Letter by Dena Jensen
On May 12, 2016 this letter was sent to Lummi Nation and to the individuals mentioned by name in the letter:
Dear People of the Lummi Nation:
It was probably about two years ago that I was fortunate to first attend a presentation by members of the Lummi Nation at the Bellingham Unitarian Fellowship. These tribal members, Jewell James and Jay Julius among them, shared information about your cultural heritage, and your connection and sacred responsibility to Xwe’chi’eXen. I remember being welcomed and empowered by the kind and compelling words of the speakers. We were asked to bear witness to past struggles and tragedy that the Lummi people have suffered, and the perseverance and bold efforts that propel you forward in your sacred responsibilities to protect your culture, language, way of life, lands, and waters for the benefit of many future generations.
I learned much that evening. I was moved and inspired by the testimony and generosity of the members of Lummi Nation that were there.
But there is something that I was blind to then, and that I began, in the weeks, months, and years – from then to this day – to learn and bear witness to as well. As I attended other Lummi events, some of which were also at BUF, I began to recognize something about the people who who were telling their stories.
Lummi individuals who were speaking, such as Hereditary Chief Bill James, Tsi li xw; Tim Ballew II; Jewell and Doug James; Jay Julius and Kurt Russo; Freddie Lane; Swil Kanim, were not simply magnanimous hosts of notable credentials who were giving testimony and motivating the audience to go out into their community to bear witness to what they had heard and embrace their own sacred responsibilities to protect and preserve our lands, waters, and living creatures.
Among these people were those who, I began to realize, were heading into downtown Bellingham after working a long day fishing to provide food for their people and the greater community, who had just put down craftsman tools they were using to carve a totem pole to take on an epic journey to heal those who would gather around it. They were people who were organizing other events; researching plans and studies for their communities; consulting with engineers, lawyers, doctors and government agencies; filming, creating, and performing; educating their youth and fellow tribal members; handling the many tasks of running their nation; traveling across the country to educate those in Washington DC about the issues critical to Lummi Nation’s Schelangen.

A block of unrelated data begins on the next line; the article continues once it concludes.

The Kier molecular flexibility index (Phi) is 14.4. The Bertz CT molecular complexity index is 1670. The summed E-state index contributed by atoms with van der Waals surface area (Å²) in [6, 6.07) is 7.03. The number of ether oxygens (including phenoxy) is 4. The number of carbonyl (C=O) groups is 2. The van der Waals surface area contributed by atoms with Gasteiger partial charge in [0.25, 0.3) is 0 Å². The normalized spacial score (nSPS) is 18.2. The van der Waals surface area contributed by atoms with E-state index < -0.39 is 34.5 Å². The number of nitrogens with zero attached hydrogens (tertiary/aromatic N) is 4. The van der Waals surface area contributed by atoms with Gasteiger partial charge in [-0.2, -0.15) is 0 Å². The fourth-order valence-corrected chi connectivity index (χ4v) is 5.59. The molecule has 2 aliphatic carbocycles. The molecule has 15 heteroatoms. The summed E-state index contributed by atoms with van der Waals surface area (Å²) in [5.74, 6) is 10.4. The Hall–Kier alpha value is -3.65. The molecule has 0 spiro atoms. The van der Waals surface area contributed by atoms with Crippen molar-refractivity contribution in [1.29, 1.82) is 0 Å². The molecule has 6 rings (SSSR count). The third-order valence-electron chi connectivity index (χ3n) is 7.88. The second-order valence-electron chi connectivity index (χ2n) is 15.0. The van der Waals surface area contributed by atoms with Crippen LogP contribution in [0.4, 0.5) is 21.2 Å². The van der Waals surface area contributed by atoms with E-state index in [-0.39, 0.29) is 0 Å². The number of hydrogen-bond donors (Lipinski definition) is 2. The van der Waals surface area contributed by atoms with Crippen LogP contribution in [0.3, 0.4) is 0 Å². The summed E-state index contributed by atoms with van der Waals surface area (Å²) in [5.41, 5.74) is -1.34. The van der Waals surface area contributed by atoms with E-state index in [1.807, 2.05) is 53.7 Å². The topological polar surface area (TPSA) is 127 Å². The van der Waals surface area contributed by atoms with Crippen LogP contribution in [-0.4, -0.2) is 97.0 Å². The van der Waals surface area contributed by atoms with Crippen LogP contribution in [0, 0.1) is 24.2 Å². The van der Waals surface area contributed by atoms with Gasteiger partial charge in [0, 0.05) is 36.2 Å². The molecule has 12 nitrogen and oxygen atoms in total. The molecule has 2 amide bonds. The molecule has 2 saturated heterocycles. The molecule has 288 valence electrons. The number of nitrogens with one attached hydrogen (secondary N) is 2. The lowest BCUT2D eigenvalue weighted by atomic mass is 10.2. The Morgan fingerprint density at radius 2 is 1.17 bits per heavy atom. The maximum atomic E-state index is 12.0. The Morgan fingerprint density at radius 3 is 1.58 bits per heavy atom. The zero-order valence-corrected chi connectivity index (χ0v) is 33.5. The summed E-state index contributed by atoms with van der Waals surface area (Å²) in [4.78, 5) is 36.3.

At the end of their busy work days, or after thousands of miles traveled, and endless lists of things to be done, they would invite members of the community, like me, to come and be ministered to by their words, hearts, spirits, history, and intelligence.
And with them, came others: family members, elders and children, also generously offering themselves, after their priceless efforts during their own busy and exhausting days, to an evening or afternoon that was being donated to people like me.
The example of individuals that I mention is just a fraction of the Lummi people. They are a portion of the breadth, complexity, and richness of your great Nation.
You hosted events on your tribal lands that inspired, elevated and enhanced those members of the Whatcom County community who came. You have welcomed us, shared with us, and fed us so generously. You have moved us into action to embrace our shared responsibility.
And so it is, that I write to tell you that I am celebrating your victory of having your treaty rights upheld by the Army Corps of Engineers. I tell you that there never should have been a question that they would be. You gave up a massive territory and formed an agreement with the United States Government to retain your rights that are represented in the Treaty of Point Elliott of 1855. Promises were made in a circumstance that should, at the very least, guarantee that they will never be broken. They must never be broken. Thank you for your faith, will, and extraordinary efforts to reach out, speak out, and fight to protect what we all should be working with you to protect everyday; what I will be fighting with you to protect everyday.